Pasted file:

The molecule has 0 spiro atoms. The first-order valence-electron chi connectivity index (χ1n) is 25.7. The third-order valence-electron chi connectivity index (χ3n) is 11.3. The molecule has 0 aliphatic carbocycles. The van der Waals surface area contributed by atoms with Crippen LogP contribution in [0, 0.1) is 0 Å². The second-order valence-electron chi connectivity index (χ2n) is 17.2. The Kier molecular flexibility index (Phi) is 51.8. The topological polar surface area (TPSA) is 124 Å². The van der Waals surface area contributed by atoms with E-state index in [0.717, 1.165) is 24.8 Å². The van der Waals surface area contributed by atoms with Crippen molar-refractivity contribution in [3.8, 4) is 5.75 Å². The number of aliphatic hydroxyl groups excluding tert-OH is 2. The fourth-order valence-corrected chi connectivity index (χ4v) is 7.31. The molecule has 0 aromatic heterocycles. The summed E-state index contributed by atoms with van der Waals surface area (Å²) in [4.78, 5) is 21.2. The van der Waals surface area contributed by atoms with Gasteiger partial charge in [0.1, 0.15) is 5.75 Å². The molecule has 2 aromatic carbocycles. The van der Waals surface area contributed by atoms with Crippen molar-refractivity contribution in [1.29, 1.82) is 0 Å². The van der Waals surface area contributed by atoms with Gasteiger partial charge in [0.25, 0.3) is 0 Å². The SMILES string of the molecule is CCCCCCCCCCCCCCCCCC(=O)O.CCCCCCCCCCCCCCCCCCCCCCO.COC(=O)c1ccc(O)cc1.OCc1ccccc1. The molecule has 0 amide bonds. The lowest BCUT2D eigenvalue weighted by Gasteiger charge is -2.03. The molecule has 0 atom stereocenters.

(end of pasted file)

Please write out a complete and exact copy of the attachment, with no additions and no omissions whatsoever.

The molecule has 0 spiro atoms. The first-order valence-electron chi connectivity index (χ1n) is 25.7. The third-order valence-electron chi connectivity index (χ3n) is 11.3. The molecule has 0 aliphatic carbocycles. The van der Waals surface area contributed by atoms with Crippen LogP contribution in [0, 0.1) is 0 Å². The second-order valence-electron chi connectivity index (χ2n) is 17.2. The Kier molecular flexibility index (Phi) is 51.8. The topological polar surface area (TPSA) is 124 Å². The van der Waals surface area contributed by atoms with E-state index in [0.717, 1.165) is 24.8 Å². The van der Waals surface area contributed by atoms with Crippen molar-refractivity contribution in [3.8, 4) is 5.75 Å². The number of aliphatic hydroxyl groups excluding tert-OH is 2. The fourth-order valence-corrected chi connectivity index (χ4v) is 7.31. The molecule has 0 aromatic heterocycles. The summed E-state index contributed by atoms with van der Waals surface area (Å²) in [4.78, 5) is 21.2. The van der Waals surface area contributed by atoms with Gasteiger partial charge in [0.1, 0.15) is 5.75 Å². The molecule has 2 aromatic carbocycles. The van der Waals surface area contributed by atoms with Crippen molar-refractivity contribution in [1.29, 1.82) is 0 Å². The van der Waals surface area contributed by atoms with Gasteiger partial charge in [0.25, 0.3) is 0 Å². The SMILES string of the molecule is CCCCCCCCCCCCCCCCCC(=O)O.CCCCCCCCCCCCCCCCCCCCCCO.COC(=O)c1ccc(O)cc1.OCc1ccccc1. The molecule has 0 amide bonds. The lowest BCUT2D eigenvalue weighted by Gasteiger charge is -2.03. The molecule has 0 atom stereocenters.